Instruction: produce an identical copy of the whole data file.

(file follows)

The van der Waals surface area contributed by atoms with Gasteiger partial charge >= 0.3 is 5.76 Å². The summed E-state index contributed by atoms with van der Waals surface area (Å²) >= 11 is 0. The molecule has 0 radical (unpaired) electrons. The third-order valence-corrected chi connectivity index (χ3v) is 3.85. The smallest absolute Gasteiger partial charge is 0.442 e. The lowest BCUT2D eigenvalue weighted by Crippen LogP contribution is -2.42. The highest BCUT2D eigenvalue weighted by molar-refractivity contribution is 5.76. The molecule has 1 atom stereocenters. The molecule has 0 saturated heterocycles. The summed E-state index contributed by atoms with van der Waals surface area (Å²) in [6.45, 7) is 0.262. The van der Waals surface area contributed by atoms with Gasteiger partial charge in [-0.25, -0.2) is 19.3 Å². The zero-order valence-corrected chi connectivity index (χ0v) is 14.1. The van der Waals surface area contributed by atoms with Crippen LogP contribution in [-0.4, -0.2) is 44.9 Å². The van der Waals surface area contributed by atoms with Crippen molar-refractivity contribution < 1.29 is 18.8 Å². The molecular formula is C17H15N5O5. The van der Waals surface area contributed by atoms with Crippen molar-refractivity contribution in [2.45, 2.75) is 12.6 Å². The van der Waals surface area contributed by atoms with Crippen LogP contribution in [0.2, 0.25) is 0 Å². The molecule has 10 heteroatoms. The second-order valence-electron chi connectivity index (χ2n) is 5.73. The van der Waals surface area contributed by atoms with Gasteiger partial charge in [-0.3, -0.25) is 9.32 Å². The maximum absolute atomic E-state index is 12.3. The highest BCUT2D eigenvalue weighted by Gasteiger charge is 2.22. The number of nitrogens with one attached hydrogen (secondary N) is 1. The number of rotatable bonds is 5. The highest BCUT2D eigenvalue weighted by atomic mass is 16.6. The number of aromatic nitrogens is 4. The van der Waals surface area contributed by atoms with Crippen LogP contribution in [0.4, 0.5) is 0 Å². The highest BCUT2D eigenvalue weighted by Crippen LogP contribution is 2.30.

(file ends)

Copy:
The van der Waals surface area contributed by atoms with Gasteiger partial charge >= 0.3 is 5.76 Å². The summed E-state index contributed by atoms with van der Waals surface area (Å²) >= 11 is 0. The molecule has 0 radical (unpaired) electrons. The third-order valence-corrected chi connectivity index (χ3v) is 3.85. The smallest absolute Gasteiger partial charge is 0.442 e. The lowest BCUT2D eigenvalue weighted by Crippen LogP contribution is -2.42. The highest BCUT2D eigenvalue weighted by molar-refractivity contribution is 5.76. The molecule has 1 atom stereocenters. The molecule has 0 saturated heterocycles. The summed E-state index contributed by atoms with van der Waals surface area (Å²) in [6.45, 7) is 0.262. The van der Waals surface area contributed by atoms with Gasteiger partial charge in [-0.25, -0.2) is 19.3 Å². The zero-order valence-corrected chi connectivity index (χ0v) is 14.1. The van der Waals surface area contributed by atoms with Crippen LogP contribution in [-0.4, -0.2) is 44.9 Å². The van der Waals surface area contributed by atoms with Crippen molar-refractivity contribution < 1.29 is 18.8 Å². The molecular formula is C17H15N5O5. The van der Waals surface area contributed by atoms with Crippen molar-refractivity contribution in [2.45, 2.75) is 12.6 Å². The van der Waals surface area contributed by atoms with Crippen LogP contribution in [0.2, 0.25) is 0 Å². The molecule has 10 heteroatoms. The second-order valence-electron chi connectivity index (χ2n) is 5.73. The van der Waals surface area contributed by atoms with Gasteiger partial charge in [-0.3, -0.25) is 9.32 Å². The maximum absolute atomic E-state index is 12.3. The highest BCUT2D eigenvalue weighted by Gasteiger charge is 2.22. The number of nitrogens with one attached hydrogen (secondary N) is 1. The number of rotatable bonds is 5. The highest BCUT2D eigenvalue weighted by atomic mass is 16.6. The number of aromatic nitrogens is 4. The van der Waals surface area contributed by atoms with Crippen LogP contribution in [0.4, 0.5) is 0 Å². The highest BCUT2D eigenvalue weighted by Crippen LogP contribution is 2.30.